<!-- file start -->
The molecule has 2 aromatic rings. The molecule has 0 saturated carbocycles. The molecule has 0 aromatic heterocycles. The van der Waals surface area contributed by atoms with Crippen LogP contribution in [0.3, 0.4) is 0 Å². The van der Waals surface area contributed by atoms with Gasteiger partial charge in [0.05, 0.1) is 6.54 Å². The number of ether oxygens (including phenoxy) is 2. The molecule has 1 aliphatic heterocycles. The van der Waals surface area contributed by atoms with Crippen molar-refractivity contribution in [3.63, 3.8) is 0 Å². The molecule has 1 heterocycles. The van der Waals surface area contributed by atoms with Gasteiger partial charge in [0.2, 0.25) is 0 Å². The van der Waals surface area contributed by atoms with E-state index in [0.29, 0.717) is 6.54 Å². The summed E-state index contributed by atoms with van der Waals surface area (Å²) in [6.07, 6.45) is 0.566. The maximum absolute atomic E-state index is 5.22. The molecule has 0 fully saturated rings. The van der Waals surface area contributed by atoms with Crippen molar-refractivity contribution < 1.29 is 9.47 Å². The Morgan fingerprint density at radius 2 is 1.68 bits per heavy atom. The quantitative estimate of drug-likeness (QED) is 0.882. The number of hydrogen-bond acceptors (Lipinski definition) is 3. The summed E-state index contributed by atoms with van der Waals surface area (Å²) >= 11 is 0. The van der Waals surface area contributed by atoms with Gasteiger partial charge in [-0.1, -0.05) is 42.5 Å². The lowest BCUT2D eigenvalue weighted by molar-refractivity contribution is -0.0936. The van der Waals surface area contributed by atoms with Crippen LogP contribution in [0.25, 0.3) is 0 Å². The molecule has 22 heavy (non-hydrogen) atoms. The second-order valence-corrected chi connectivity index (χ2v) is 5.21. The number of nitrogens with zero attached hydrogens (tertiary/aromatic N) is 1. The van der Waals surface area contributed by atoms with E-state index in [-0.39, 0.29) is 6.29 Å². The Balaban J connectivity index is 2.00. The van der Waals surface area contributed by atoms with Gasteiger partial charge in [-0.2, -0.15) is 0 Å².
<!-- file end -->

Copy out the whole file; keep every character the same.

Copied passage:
The molecule has 2 aromatic rings. The molecule has 0 saturated carbocycles. The molecule has 0 aromatic heterocycles. The van der Waals surface area contributed by atoms with Crippen LogP contribution in [0.3, 0.4) is 0 Å². The van der Waals surface area contributed by atoms with Gasteiger partial charge in [0.05, 0.1) is 6.54 Å². The number of ether oxygens (including phenoxy) is 2. The molecule has 1 aliphatic heterocycles. The van der Waals surface area contributed by atoms with Crippen molar-refractivity contribution in [3.63, 3.8) is 0 Å². The molecule has 1 heterocycles. The van der Waals surface area contributed by atoms with Gasteiger partial charge in [0.2, 0.25) is 0 Å². The van der Waals surface area contributed by atoms with E-state index in [0.29, 0.717) is 6.54 Å². The summed E-state index contributed by atoms with van der Waals surface area (Å²) in [6.07, 6.45) is 0.566. The maximum absolute atomic E-state index is 5.22. The molecule has 0 fully saturated rings. The van der Waals surface area contributed by atoms with Crippen molar-refractivity contribution < 1.29 is 9.47 Å². The Morgan fingerprint density at radius 2 is 1.68 bits per heavy atom. The quantitative estimate of drug-likeness (QED) is 0.882. The number of hydrogen-bond acceptors (Lipinski definition) is 3. The summed E-state index contributed by atoms with van der Waals surface area (Å²) >= 11 is 0. The van der Waals surface area contributed by atoms with Gasteiger partial charge in [-0.1, -0.05) is 42.5 Å². The lowest BCUT2D eigenvalue weighted by molar-refractivity contribution is -0.0936. The van der Waals surface area contributed by atoms with Crippen LogP contribution in [0.25, 0.3) is 0 Å². The molecule has 22 heavy (non-hydrogen) atoms. The second-order valence-corrected chi connectivity index (χ2v) is 5.21. The number of nitrogens with zero attached hydrogens (tertiary/aromatic N) is 1. The van der Waals surface area contributed by atoms with E-state index in [-0.39, 0.29) is 6.29 Å². The Balaban J connectivity index is 2.00. The van der Waals surface area contributed by atoms with Gasteiger partial charge in [-0.2, -0.15) is 0 Å².